Definition of dubious in English:

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Pronunciation: /ˈd(y)o͞obēəs/


1Hesitating or doubting: Alex looked dubious, but complied
More example sentences
  • And it is that part that, I think, we are a little dubious about.
  • ‘At first I was a bit dubious about going back to Bradford from Otley, but now I think the move is the best thing that we have ever done,’ he said.
  • ‘People who might be dubious about standing somewhere waiting for a bus may be more encouraged to do so if they know exactly when the bus is due,’ he said.
2Not to be relied upon; suspect: extremely dubious assumptions
More example sentences
  • However, those often rely on dubious assumptions.
  • Such claims, he contends, rely on slippery language and dubious assumptions.
  • Instead, a dubious logic pervades, upon which we base entire networks of conclusions and imperatives.
2.1Morally suspect: time-sharing has been brought into disrepute by dubious sales methods
More example sentences
  • I listed at the beginning the most usual procedures used to provide assistance in conception, but deferred discussion of the two methods that are most morally dubious.
  • They weren't always on the side of good, and even when they were, they still regularly made morally dubious judgements, but they were always true to their natures.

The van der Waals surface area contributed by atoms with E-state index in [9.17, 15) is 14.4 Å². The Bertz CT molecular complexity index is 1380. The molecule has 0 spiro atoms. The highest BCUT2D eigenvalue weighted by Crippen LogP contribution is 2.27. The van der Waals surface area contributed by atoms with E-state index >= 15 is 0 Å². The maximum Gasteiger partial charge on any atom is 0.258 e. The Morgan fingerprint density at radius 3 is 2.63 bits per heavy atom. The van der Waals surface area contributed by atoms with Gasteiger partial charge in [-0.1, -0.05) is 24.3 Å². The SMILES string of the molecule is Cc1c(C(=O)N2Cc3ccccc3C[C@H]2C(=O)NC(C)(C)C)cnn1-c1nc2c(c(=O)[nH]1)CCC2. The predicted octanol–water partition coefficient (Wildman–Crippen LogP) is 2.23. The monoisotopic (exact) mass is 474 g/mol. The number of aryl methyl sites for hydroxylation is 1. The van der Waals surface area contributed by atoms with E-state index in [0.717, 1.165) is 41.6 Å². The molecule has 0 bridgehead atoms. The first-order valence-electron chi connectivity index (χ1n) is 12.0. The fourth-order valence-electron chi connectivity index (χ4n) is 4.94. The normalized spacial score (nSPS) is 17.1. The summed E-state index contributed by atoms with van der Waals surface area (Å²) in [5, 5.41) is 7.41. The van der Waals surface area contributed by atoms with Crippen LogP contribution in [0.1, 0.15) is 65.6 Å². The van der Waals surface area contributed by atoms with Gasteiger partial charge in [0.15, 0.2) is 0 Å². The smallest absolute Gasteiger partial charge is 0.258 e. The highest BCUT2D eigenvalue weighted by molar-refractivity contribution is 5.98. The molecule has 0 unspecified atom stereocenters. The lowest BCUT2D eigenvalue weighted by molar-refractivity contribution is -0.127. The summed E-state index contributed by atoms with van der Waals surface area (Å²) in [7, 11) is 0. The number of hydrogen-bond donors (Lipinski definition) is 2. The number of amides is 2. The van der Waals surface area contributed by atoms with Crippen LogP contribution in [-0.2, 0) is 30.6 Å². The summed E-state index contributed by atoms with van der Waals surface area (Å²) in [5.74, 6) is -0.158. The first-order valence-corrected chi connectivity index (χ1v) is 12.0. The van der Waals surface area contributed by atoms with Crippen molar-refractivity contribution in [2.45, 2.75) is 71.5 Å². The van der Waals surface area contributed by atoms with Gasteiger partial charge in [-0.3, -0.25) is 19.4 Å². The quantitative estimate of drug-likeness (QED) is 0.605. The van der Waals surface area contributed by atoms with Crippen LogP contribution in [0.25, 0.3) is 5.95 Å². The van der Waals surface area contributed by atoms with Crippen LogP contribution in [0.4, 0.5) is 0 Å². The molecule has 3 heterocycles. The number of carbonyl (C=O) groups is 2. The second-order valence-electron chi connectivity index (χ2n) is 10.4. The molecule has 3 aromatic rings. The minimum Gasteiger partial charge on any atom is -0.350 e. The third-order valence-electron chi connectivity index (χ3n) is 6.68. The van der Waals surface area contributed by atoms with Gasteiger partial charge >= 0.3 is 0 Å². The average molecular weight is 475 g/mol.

• They are engaged in tax avoidance, which is entirely legal, though you might argue it's morally dubious.
2.2Of questionable value: she earned the dubious distinction of being the lowest-paid teacher in the nation
More example sentences
  • In fact, so entrenched was the belief in many quarters that official statistics were of dubious value to social researchers that the view took root that they were virtually worthless.
  • And it spends billions each year in social welfare programs that are endlessly duplicative and of dubious value.
  • When it comes to sharing your faith, gimmicks are of dubious value.



Pronunciation: /ˈd(y)o͞obēəslē/
Example sentences
  • Lorde frowned dubiously but before he could reply, there came a knock at the door.
  • Much of what Simpson says should encourage self-consciousness about the costs of an unthinking appeal to dubiously concrete subject positions.
  • Well, there's an example of synergy right there, albeit synergy of a negative and dubiously profitable kind.


Pronunciation: /ˈd(y)o͞obēəsnəs/
Example sentences
  • All I got was a stuck record that repeated my misdemeanours in a tone of voice that left me in no doubt as to the dubiousness of my credentials, pedigree and character.
  • My first reaction, frankly, is one of dubiousness.
  • This was probably not the best time to take an online IQ test of dubious scientific value; considering the inherent dubiousness of IQ tests to begin with.


Mid 16th century (sense 2): from Latin dubiosus, from dubium 'a doubt', neuter of dubius 'doubtful'.

  • doubt from Middle English:

    In English doubt goes back to Latin dubitare ‘to hesitate, waver’, from dubium ‘doubt’ (from which dubious (mid 16th century) also derives). The immediate sources were French forms in which the -b- had been lost, and people never pronounced the b- in doubt—it was a learned spelling to show that the writer knew the original Latin word. The first doubting Thomas to refuse to believe something without proof was the apostle Thomas. In the biblical account Thomas refused to believe that Christ was risen again until he could see and touch the wounds inflicted during the Crucifixion.

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Syllabification: du·bi·ous

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